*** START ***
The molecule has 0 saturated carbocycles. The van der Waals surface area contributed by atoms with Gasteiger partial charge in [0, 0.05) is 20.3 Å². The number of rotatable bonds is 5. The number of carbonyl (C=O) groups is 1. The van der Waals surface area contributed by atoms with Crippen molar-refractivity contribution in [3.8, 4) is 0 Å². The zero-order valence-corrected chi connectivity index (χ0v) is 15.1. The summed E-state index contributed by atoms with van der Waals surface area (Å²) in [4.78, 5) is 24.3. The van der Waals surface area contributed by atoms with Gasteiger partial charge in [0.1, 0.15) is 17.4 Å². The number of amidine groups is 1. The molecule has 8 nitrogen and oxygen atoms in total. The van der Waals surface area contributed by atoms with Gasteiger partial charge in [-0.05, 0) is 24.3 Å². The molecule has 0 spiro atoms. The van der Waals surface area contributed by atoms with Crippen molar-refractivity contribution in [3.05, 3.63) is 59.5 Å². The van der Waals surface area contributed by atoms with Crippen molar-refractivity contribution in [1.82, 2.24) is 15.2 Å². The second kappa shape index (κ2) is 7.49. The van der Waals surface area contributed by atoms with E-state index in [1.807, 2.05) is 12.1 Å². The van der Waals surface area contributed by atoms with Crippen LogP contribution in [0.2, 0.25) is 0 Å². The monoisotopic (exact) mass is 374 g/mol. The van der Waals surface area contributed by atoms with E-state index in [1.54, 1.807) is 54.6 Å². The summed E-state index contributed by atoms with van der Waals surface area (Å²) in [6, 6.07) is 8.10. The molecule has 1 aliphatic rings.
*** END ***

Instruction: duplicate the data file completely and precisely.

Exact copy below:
The molecule has 0 saturated carbocycles. The van der Waals surface area contributed by atoms with Gasteiger partial charge in [0, 0.05) is 20.3 Å². The number of rotatable bonds is 5. The number of carbonyl (C=O) groups is 1. The van der Waals surface area contributed by atoms with Crippen molar-refractivity contribution in [3.8, 4) is 0 Å². The zero-order valence-corrected chi connectivity index (χ0v) is 15.1. The summed E-state index contributed by atoms with van der Waals surface area (Å²) in [4.78, 5) is 24.3. The van der Waals surface area contributed by atoms with Gasteiger partial charge in [0.1, 0.15) is 17.4 Å². The number of amidine groups is 1. The molecule has 8 nitrogen and oxygen atoms in total. The van der Waals surface area contributed by atoms with Gasteiger partial charge in [-0.05, 0) is 24.3 Å². The molecule has 0 spiro atoms. The van der Waals surface area contributed by atoms with Crippen molar-refractivity contribution in [3.05, 3.63) is 59.5 Å². The van der Waals surface area contributed by atoms with Crippen molar-refractivity contribution in [1.82, 2.24) is 15.2 Å². The second kappa shape index (κ2) is 7.49. The van der Waals surface area contributed by atoms with E-state index in [1.807, 2.05) is 12.1 Å². The van der Waals surface area contributed by atoms with Crippen LogP contribution in [0.2, 0.25) is 0 Å². The monoisotopic (exact) mass is 374 g/mol. The van der Waals surface area contributed by atoms with E-state index in [1.54, 1.807) is 54.6 Å². The summed E-state index contributed by atoms with van der Waals surface area (Å²) in [6, 6.07) is 8.10. The molecule has 1 aliphatic rings.